Fearing government repression, Fazloula fled his native Iran in 2015 and ended up in Karlsruhe, Germany, where he received refugee status. Not only did he participate in every German championship since 2016, he also competed in both the world championship in Portugal and the European championships in Serbia in 2018 -- on the German ticket.
Unable to compete in the Tokyo Olympics for Germany after his application for naturalization was rejected, Fazloula was hopeful he would succeed at his third attempt. "Perhaps this is my last chance," the 28-year-old told InfoMigrants before the team was announced. "It would be a happy end after fighting for it for six years."
Female Iranian Taekwondo athletes Dina Pouryounes and Kimia Alizadeh were also selected to the ROT. Alizadeh, who lives and trains only 120 kilometers away from Fazloula, became the first Iranian woman to win an Olympic medal when she took bronze in taekwondo at age 18 at the 2016 Rio Games. Alizadeh defected from Iran last year after she criticized wearing the mandatory hijab headscarf.
"I have a great feeling to have made a decision for my life that would definitely change my future,'' she told reporters in Germany in January last year.
Most athletes train in Germany
The 29 selected athletes are also from Afghanistan, Cameroon, Congo, Republic of Congo, Eritrea, Iraq, South Sudan, Sudan, Syria and Venezuela. They will compete in swimming, athletics, badminton, boxing, canoeing, cycling, judo, karate, shooting, taekwondo, weightlifting and wrestling.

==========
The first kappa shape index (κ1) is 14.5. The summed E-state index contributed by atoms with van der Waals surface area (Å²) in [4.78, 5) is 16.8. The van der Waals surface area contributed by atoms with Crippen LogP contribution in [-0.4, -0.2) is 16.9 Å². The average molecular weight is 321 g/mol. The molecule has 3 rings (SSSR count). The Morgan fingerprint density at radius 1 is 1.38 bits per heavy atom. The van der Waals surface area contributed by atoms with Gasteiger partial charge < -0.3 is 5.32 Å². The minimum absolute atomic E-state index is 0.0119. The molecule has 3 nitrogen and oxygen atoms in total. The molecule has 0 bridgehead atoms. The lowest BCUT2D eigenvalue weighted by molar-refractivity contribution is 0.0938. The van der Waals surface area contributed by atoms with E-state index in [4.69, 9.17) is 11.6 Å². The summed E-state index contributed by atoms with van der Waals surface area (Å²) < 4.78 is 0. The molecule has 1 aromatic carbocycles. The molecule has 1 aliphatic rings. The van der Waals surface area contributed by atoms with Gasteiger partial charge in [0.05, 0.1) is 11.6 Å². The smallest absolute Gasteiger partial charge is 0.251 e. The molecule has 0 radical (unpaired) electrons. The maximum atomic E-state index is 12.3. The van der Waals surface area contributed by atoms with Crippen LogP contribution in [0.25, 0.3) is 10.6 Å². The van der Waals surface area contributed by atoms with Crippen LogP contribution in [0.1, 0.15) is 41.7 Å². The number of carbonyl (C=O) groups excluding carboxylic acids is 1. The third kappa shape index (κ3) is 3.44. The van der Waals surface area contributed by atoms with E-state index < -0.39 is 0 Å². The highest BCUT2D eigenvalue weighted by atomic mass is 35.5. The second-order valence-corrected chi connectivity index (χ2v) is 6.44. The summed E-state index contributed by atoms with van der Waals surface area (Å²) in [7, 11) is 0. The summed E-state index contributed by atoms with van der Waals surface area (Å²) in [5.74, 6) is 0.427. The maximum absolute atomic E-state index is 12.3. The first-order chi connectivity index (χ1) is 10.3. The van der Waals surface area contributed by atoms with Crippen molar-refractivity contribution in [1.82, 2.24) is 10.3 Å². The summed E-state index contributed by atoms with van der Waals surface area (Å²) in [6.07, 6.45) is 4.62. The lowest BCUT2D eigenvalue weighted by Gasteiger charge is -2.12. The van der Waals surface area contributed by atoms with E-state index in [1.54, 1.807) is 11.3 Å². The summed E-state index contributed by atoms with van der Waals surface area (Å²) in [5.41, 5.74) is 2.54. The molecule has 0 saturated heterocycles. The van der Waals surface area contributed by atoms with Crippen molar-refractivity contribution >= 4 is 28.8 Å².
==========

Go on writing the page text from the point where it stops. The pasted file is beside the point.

Nine athletes come from Syria; that's the most from any home country. With seven athletes, the host country where most of the ROT members currently train and live is Germany, followed by Kenya with four and the Netherlands with three.
Swimmer Yusra Mardini is now set to be a two-time Olympian after also racing in the 100-meter freestyle and butterfly in Rio. "I feel very, very lucky to be part of the team," Mardini said at an IOC-hosted online news conference, acknowledging a "huge responsibility'' to represent 80 million refugees worldwide.
"In an ideal world we would not have to have a refugee team, but this is the situation right now," said the 23-year-old from Syria who has been living in Germany since 2015.
The team, whose Chef de Mission will be Kenyan marathon runner and peace activist Tegla Loroupe as in Rio, will be managed in Tokyo by officials from the IOC and UNHCR. The team will also have more than 30 coaches and officials.
"Surviving war, persecution and the anxiety of exile already makes them extraordinary people,'' UNHCR High Commissioner Filippo Grandi said in a statement, "but the fact that they now also excel as athletes on the world stage fills me with immense pride.''
The refugee athletes, with identifier EOR (for the French acronym of the team name), will compete against 205 national teams. The Tokyo Olympics, scheduled for July 23 until August 8, were initially slated for summer last year but were postponed due to the COVID-19 pandemic.
Opinion polls in Japan continue to show more than half of those surveyed do not want the Games to go ahead. Still, organizing committee president Seiko Hashimoto said "We cannot postpone again."
The IOC said it would continue to fund the athletes after the Games.
With AP, dpa